I’m sure she remembers it, as well, but one of my earliest memories is of my mom lifting me up and putting me in the child seat attached to her bicycle. That thing terrified me, as I never felt super stable in it. When I look back on it now, I see a mom in her early 30s who just wanted to get out and enjoy the air, maybe get a little exercise and have her kids with her while she did it. My brother rode alongside on his own bike.
There are other things I could tell you stories about, but sometimes I don’t know what’s really a true memory, or whether I’ve just heard the story so many times that it feels as though I remember it.
I remember my mom taking me to Merle Norman for my first few items of makeup, and her taking me a couple years before that to get my ears pierced (which I’m told I backed out of a few times before I was finally ready to do it).
I remember her taking a cake decorating class when I was in elementary school, and subsequently copying her as she practiced making roses out of frosting. They were tricky, but with a little patience, they could be quite beautiful.
When I was 12 or so, I remember sleeping later than usual one morning and, upon waking, wondering why she hadn’t come into my room yet to tell me to get up and moving. I remember walking into the living room where I found her quietly cleaning every surface — perhaps because it needed it, but more likely to pass the time and participate in an activity that was cathartic, and which allowed for quiet thoughts and the contemplation of loss. The day was warm, and I remember the windows were open. There was a stillness in the air, and my grandfather had just passed away a few hours earlier. To this day, if the air is too still, the light is a certain way and the temperature is just so, I feel unsettled, uneasy. It might be why I prefer rainy, cold days.
She roadtripped with me when I made my first drive to Michigan State, and I’ll never be able to hear any reference to “Oh, What a Beautiful Mornin'” without remembering our neverending haul though eastern Colorado and Kansas. It’s a long, flat stretch, and we sang that song whenever we passed a field.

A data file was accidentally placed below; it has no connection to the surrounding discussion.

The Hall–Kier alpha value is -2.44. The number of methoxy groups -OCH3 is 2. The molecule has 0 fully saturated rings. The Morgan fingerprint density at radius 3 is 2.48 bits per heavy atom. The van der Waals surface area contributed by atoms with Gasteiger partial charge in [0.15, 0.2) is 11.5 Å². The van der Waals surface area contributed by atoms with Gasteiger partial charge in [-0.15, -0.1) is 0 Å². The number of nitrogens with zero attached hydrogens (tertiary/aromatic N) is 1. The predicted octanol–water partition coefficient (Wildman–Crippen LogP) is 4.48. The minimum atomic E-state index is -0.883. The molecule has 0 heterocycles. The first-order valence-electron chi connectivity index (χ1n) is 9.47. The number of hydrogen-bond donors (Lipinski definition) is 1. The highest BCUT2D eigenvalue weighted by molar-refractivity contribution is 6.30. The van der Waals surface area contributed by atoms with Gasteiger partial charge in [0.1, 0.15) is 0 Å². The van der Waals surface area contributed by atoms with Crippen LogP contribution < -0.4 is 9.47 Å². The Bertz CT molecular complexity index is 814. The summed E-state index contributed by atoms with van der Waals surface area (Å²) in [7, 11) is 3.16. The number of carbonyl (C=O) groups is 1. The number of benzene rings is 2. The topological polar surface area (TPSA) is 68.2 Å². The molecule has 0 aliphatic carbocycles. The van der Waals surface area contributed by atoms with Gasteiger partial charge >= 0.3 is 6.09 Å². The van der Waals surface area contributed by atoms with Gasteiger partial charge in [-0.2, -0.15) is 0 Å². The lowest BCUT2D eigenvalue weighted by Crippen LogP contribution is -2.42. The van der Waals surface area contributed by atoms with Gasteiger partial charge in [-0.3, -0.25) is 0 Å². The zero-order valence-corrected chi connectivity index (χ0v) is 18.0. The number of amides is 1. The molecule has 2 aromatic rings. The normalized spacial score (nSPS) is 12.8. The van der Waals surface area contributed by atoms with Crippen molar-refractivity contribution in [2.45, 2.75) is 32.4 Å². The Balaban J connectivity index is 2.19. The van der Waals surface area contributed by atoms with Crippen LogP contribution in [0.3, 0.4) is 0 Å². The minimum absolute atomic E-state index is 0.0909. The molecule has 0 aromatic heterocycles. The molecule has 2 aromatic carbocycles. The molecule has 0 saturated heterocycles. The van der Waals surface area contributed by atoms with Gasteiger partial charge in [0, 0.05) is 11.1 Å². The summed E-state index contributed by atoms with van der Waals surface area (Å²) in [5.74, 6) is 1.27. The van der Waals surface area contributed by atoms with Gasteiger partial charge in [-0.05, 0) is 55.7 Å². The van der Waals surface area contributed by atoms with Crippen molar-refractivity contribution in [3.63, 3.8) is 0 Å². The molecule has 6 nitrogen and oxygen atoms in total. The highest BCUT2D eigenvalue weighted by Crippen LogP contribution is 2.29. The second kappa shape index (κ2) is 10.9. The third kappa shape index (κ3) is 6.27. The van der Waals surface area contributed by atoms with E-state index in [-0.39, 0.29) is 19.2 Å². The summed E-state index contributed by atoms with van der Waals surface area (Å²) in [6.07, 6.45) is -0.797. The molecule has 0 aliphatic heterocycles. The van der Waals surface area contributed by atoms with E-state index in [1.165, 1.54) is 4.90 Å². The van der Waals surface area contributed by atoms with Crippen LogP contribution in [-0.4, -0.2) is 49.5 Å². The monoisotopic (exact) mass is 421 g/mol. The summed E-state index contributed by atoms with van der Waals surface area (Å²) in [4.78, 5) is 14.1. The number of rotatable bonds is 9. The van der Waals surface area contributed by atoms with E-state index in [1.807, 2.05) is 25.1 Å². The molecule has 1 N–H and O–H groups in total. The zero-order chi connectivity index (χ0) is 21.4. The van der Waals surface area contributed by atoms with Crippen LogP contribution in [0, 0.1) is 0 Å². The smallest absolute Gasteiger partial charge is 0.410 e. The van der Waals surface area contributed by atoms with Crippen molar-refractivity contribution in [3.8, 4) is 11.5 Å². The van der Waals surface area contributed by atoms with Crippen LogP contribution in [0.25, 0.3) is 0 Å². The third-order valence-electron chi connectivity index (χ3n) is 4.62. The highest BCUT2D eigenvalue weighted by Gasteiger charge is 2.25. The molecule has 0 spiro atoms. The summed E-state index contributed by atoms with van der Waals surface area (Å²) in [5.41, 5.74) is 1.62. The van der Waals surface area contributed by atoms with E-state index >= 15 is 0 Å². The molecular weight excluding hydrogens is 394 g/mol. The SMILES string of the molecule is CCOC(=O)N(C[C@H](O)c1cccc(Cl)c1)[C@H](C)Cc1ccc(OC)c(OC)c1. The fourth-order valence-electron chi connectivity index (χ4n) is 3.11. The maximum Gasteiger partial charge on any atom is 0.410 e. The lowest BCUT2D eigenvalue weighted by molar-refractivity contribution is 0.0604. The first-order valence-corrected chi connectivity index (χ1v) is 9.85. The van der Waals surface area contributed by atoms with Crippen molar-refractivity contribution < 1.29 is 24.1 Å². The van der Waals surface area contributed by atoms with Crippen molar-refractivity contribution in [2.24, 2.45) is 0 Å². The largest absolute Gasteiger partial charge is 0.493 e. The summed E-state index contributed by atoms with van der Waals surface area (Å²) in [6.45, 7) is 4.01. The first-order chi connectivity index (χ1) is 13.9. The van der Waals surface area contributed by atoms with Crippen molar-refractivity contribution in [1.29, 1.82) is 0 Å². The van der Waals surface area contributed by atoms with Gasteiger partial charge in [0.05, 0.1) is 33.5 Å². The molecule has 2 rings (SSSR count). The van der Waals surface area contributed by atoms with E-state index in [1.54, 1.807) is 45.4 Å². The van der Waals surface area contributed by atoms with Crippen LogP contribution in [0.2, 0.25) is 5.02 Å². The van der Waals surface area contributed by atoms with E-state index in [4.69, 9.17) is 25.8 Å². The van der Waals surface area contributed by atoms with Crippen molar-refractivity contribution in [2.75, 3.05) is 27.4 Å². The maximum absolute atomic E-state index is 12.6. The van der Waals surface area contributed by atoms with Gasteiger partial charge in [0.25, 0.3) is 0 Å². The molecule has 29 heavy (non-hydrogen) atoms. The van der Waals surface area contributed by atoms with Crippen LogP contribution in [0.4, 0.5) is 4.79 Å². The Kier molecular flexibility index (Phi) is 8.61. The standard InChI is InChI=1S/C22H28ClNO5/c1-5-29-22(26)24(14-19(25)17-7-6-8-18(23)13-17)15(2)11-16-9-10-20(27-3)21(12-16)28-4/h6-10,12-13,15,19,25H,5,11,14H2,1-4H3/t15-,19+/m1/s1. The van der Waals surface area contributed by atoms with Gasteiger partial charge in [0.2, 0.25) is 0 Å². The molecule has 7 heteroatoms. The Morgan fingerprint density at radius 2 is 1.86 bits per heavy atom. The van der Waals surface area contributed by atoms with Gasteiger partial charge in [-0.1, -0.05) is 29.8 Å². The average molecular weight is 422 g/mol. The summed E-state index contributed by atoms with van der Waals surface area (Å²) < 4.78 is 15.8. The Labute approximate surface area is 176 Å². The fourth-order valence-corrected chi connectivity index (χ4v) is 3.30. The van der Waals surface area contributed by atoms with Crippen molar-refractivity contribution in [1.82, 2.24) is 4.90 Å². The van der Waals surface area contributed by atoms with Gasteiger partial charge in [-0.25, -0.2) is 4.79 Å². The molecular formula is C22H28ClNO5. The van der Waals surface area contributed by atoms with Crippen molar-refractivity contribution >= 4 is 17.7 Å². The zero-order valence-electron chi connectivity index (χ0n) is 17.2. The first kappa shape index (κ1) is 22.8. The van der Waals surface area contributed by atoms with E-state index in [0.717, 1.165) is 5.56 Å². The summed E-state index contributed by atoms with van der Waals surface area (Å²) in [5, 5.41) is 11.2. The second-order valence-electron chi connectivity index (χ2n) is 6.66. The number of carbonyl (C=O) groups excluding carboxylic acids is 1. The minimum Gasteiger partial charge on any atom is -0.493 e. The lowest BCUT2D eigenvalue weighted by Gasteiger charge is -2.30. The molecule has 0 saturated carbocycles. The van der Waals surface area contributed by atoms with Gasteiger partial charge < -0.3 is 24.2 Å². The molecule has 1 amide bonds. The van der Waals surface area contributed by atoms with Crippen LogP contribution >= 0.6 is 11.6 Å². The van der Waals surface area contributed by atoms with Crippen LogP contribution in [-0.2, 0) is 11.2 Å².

There are a lot of fields along I-70.
I’m pretty sure it’s one, giant field, in fact.
I could tell you about how she took a second job and worked nights to save up money for a family vacation when I was little. I could tell you about how she slaved away at the sewing machine to make my dream dress for a winter formal dance, then barely batted an eye when — after it was finished — I decided I wanted to buy one after all. (I’m still sorry about that.)
I could tell you about how she carted me to and from piano lessons every day for years, when I’m sure she wouldn’t have minded a little quiet time to herself, or a little more money in the bank account since money was tight with a mortgage, family cars, school, pets and the trappings of life.
I could tell you about how she was a good sport and dutifully loaded up the kids, the dogs, the dogfood and all the foodstuffs as we set off on family camping trips a couple times a year with trailer in tow. I could tell you how she was an even better sport when we’d overheat along the highway in the same spot, trip after trip.
I could tell you that she’s an only child and that I’ve never really thought about what that must be like for her, but I’ve thought about it a lot this year. This year is the one that has seen my grandparents’ health on the decline, while their dementia incidents are on the rise. I wish she had a sibling to help her shoulder the burden, because even though all moms have a lot on their plates every day of their lives, I wish she could enjoy the years that she’s in instead of still taking care of people. Not me, not my brother — but her parents, who are perhaps far more needy at this stage in life than any child ever was. I am in awe of her strength on a daily basis. I imagine she’s laughing at this right now and thinking, “What strength?” But she has a ton of it.
I could tell you that when I started my current job, I was overly cautious about sending and receiving personal emails from my email account since I’ve never signed more paperwork about a company’s computer policies. But having the year that she’s had, and knowing how sitting in a corner of a room and hammering out an email as a form of grandparental stress relief can provide a much needed release, I will now tell you that I don’t care how many emails I get…I save them all. The long, the short — all of them. It sounds a bit morbid, but holding onto them is holding on my mom, and none of us will be here forever.
Tonight I am thankful for my mom, my best friend and for all of her patience, wisdom, guidance and direction she’s given to me. I know I’ve given her a number of gray hairs in return, but that’s what we kids do best.
Love you, mom.